Most parents can’t think of anything more painful than losing a child, and as certified grief counselor Sara Rich Wheeler discovered 20 years ago, the need to talk about it is tremendous. Wheeler was in charge of a new program about stillborn babies and newborn death at a Wisconsin hospital when she and a colleague were asked to speak about the topic at two national events in the late 1980s. The response to their talk was so overwhelming that they decided to take the program on the road. Now the Dean of Lakeview College of Nursing in Danville, Illinois, Wheeler often speaks to health care professionals as well as lay audiences about grief and how to cope with miscarriages and infant death.
“I’ve worked with a lot of people who have had miscarriages, and listening to them has taught me a lot. When I speak about grief I share their stories, and by doing that I can teach somebody else,” she says. In addition to real-life stories, she always tries to provide a theoretical framework for what grief really is, to help people understand the process of healing. “I work really hard, when I speak, for people to ‘get it.’ If you talk to people, especially on topics like this, and they don’t ‘get it,’ they won’t do anything about it.”
Wheeler always tries to show up to a speaking engagement an hour ahead of time, to get her audiovisuals ready and introduce herself to people as they come in. Sometimes she plays music to create a certain atmosphere and sets up some books or other things for people to put their hands on.
She also makes an effort to create a protected and safe environment, where it’s okay for people to cry if they feel the need. It’s not unusual for people to become upset or even angry when they are reminded of a situation that happened to them, Wheeler says. “Sometimes people have even gotten up and left, and if that happens I usually ask somebody to check on them. I’ve noticed some national meetings are not prepared for that, but some people get overwhelmed with emotions and they need somewhere to go.”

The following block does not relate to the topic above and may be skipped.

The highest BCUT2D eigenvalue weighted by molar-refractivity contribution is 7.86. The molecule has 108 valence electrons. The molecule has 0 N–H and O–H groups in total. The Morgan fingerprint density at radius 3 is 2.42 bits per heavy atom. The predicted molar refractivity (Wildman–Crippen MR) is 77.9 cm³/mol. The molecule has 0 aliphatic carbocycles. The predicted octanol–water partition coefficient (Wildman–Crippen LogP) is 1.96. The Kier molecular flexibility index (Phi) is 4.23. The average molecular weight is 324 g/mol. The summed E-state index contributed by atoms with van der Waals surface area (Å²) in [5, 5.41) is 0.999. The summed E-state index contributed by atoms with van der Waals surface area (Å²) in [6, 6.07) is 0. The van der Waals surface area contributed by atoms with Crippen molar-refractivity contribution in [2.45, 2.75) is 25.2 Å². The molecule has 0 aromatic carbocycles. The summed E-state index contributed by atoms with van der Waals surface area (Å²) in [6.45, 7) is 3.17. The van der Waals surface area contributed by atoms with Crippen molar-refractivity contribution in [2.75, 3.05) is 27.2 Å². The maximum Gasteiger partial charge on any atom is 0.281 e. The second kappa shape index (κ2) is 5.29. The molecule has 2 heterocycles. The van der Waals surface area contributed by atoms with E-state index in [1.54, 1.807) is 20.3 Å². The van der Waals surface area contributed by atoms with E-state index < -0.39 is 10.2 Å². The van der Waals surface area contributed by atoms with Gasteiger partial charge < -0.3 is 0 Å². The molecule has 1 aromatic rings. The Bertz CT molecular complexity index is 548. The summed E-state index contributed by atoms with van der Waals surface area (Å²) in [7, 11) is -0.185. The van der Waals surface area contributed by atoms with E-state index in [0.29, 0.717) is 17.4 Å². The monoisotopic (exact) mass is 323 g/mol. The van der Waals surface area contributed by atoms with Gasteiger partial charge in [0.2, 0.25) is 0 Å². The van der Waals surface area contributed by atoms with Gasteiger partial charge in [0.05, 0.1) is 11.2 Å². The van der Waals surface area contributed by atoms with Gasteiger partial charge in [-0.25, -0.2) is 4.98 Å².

When speaking about grief, it’s important to choose your words carefully, Wheeler says. Words that are routinely used among health care professionals often come across as insensitive to a lay audience, like “incinerating” when talking about cremating the remains of a fetus, or “spontaneous abortion” when talking about a miscarriage.
Often, people in the audience want to share their experiences with grief as well, and if there is time Wheeler tries to accommodate that need. This can be risky, however, since she doesn’t know what people are going to say or how long it will take. “I want to recognize what people have to say, but I don’t let them dominate the session,” she says. “I try to be tactful about it.”
Wheeler, who hasn’t lost a child herself, says her training and education coupled with work experience helped immensely once she started speaking publicly about grief. She recommends that those who want to try it work hard on their credibility, possibly even by getting certified in a certain area or publishing a book.
“If you’re going to be speaking about this, you’d better have the facts right. If you mispronounce words or misstate the facts, it ruins your credibility,” she says. “And when you start speaking to people who work in this area, they may ask some very intricate and complicated questions. You need to have the background and experience to answer them, or the humbleness to say that you’re not sure and turn to somebody in the room who might have an answer. If I don’t know the answer, I don’t fake it.”
Sara Rich Wheeler lives in Indiana and is the co-author of When a Baby Dies: A Handbook for Healing and Helping, and Goodbye My Child.
Linda McGurk is a communications specialist and freelance writer based in Indiana. Reach her at www.mcgurkmedia.com.